after Police Commissioner Ray Kelly. His policy of overwhelming and preemptive
force mirrors the Bush Doctrine. The parallels between the tactics employed to
stifle protest in New York and those employed in the war on terror are chilling.
Indeed stifling voices of protest makes sense in the
context of the ruling class’s overall campaign against the forces of
revolution nationwide, indeed, worldwide. Relentless attacks on workers’
power, rampant police brutality, the deeply racist criminal injustice system,
and attacks on women’s freedoms are all aspects of the class impulse to grind
down the passions and forces that can overthrow this society and to limit the
horizon of our thought and the idea that we can build a new, human society.
A WINDOW ON THE FUTURE
The continuing economic crises, which serve as the basis
for the Iraqi war and occupation and the U.S. drive for single world domination,
as well as the attendant crises in American political, military and ideological
power, have made it necessary to take such measures in an attempt to impose
consensus at home. They are also testing how much they can get away with.
No matter who wins the election, conditions of life will
not substantially change. The TENDENCY for the rich to get richer and the poor
to approach Third World conditions inevitably results from the way capital
works. The drive for world domination, inherent in the logic of the capitalist
system that both major parties serve, is a decidedly bipartisan endeavor.
Although there is currently a split in the ruling class
over the war and occupation and its threat to stability at home and elsewhere in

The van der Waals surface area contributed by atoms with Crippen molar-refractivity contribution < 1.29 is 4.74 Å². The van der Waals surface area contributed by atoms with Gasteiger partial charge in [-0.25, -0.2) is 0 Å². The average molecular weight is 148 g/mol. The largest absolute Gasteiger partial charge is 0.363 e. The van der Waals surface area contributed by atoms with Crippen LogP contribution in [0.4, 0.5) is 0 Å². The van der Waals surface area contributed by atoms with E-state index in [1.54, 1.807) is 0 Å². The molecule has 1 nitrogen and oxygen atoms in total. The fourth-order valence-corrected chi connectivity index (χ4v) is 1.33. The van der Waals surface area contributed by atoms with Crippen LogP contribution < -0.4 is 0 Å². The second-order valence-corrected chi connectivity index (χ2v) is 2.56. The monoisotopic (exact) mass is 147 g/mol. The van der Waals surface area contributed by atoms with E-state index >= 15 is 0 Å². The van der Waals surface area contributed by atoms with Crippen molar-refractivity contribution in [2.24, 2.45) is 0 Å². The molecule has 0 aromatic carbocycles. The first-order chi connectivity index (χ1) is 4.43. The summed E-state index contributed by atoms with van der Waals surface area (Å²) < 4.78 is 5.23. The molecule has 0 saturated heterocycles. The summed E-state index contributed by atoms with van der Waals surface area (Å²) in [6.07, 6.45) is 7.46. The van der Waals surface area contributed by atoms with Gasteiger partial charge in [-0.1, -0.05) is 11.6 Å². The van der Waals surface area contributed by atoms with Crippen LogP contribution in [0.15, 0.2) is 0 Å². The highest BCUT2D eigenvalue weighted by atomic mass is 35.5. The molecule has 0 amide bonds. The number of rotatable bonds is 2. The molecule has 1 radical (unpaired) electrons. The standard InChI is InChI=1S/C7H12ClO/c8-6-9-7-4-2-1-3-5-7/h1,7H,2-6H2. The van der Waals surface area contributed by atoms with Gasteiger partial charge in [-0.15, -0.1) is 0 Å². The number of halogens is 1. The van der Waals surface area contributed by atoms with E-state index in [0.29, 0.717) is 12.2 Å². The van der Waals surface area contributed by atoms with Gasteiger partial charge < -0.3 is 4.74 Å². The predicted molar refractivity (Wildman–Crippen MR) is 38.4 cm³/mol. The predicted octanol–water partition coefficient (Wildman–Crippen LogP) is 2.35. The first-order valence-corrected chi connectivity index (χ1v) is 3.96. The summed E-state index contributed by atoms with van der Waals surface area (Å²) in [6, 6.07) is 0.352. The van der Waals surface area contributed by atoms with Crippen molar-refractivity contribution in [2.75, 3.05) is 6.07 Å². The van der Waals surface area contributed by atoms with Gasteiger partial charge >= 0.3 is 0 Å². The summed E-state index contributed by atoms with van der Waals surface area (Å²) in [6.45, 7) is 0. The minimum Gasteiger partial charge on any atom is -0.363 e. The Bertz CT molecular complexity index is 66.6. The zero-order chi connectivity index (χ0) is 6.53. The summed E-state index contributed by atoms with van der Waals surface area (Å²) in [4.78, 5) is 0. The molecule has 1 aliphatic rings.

the world, the Democrats continue to take the ground of the Right. While perhaps
capable of giving back some rights to women and minorities, they have been
unable or unwilling to tap into the dissatisfaction with the current
administration or even to pose much of an alternative. Only belatedly and
reluctantly has Kerry distinguished himself from Bush.
While there were enormous amounts of creativity on
display at the anti-RNC events, it’s important to note that organizing around
the RNC, which took up most of the movement’s time for the last year, still
amounts to being defined by the very limited scope of electoral politics.
In the end, it also must be acknowledged that police
choreographed the week’s events. In their show, what was permitted, happened,
and what was not, did not.
Although there has been some ebb and flow, protests have
tended to get bigger over the last several years. The unprecedented ease of
international coordination and a near instantaneous communication of struggles
across the globe promise even more international dialogue and solidarity. This
spread of ideas that can contribute to the overthrow of this society, the ruling
class wants to suppress.
There is also a growing sense from certain quarters of the movement that, rather than simply resting on the conclusion that another world is possible, we must begin seriously talking about and concretizing an alternative vision for a new society free from the capitalist order. Only this kind of reasoned self-activity can break through the false absolute of capital that declares no possible alternative and halt capital’s totalizing impulse.
Published by News and Letters Committees